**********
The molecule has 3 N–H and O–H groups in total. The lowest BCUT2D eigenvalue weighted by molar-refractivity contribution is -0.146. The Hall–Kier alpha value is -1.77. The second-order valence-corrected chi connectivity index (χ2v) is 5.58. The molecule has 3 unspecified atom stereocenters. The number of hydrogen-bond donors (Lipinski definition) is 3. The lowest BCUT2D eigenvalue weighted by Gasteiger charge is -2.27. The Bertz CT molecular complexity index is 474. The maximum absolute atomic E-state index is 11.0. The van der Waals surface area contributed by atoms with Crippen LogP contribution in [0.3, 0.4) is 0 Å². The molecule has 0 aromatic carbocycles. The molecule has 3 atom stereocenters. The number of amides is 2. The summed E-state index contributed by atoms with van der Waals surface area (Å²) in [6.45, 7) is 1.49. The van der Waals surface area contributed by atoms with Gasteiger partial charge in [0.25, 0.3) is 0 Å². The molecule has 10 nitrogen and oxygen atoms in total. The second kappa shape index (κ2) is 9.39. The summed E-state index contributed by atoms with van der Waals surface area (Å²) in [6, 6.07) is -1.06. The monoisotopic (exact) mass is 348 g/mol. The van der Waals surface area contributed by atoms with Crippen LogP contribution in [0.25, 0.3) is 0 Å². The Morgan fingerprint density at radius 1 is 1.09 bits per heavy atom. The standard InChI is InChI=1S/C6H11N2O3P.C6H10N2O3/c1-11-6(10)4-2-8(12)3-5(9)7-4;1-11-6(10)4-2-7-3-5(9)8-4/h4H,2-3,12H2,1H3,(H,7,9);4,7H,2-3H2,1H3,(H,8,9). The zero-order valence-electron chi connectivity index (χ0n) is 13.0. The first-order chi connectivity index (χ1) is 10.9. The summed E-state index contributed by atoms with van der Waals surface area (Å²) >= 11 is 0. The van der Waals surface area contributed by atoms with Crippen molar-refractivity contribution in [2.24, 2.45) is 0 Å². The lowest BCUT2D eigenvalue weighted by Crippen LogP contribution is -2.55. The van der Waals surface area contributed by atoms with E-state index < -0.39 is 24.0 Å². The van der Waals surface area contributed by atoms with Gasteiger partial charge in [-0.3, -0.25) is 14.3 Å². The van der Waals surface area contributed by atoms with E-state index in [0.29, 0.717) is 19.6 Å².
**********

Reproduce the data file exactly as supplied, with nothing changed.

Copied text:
The molecule has 3 N–H and O–H groups in total. The lowest BCUT2D eigenvalue weighted by molar-refractivity contribution is -0.146. The Hall–Kier alpha value is -1.77. The second-order valence-corrected chi connectivity index (χ2v) is 5.58. The molecule has 3 unspecified atom stereocenters. The number of hydrogen-bond donors (Lipinski definition) is 3. The lowest BCUT2D eigenvalue weighted by Gasteiger charge is -2.27. The Bertz CT molecular complexity index is 474. The maximum absolute atomic E-state index is 11.0. The van der Waals surface area contributed by atoms with Crippen LogP contribution in [0.3, 0.4) is 0 Å². The molecule has 0 aromatic carbocycles. The molecule has 3 atom stereocenters. The number of amides is 2. The summed E-state index contributed by atoms with van der Waals surface area (Å²) in [6.45, 7) is 1.49. The van der Waals surface area contributed by atoms with Gasteiger partial charge in [0.25, 0.3) is 0 Å². The molecule has 10 nitrogen and oxygen atoms in total. The second kappa shape index (κ2) is 9.39. The summed E-state index contributed by atoms with van der Waals surface area (Å²) in [6, 6.07) is -1.06. The monoisotopic (exact) mass is 348 g/mol. The van der Waals surface area contributed by atoms with Crippen LogP contribution in [0.25, 0.3) is 0 Å². The Morgan fingerprint density at radius 1 is 1.09 bits per heavy atom. The standard InChI is InChI=1S/C6H11N2O3P.C6H10N2O3/c1-11-6(10)4-2-8(12)3-5(9)7-4;1-11-6(10)4-2-7-3-5(9)8-4/h4H,2-3,12H2,1H3,(H,7,9);4,7H,2-3H2,1H3,(H,8,9). The zero-order valence-electron chi connectivity index (χ0n) is 13.0. The first-order chi connectivity index (χ1) is 10.9. The summed E-state index contributed by atoms with van der Waals surface area (Å²) >= 11 is 0. The van der Waals surface area contributed by atoms with Crippen molar-refractivity contribution in [2.24, 2.45) is 0 Å². The lowest BCUT2D eigenvalue weighted by Crippen LogP contribution is -2.55. The van der Waals surface area contributed by atoms with E-state index < -0.39 is 24.0 Å². The van der Waals surface area contributed by atoms with Gasteiger partial charge in [-0.3, -0.25) is 14.3 Å². The van der Waals surface area contributed by atoms with E-state index in [0.29, 0.717) is 19.6 Å².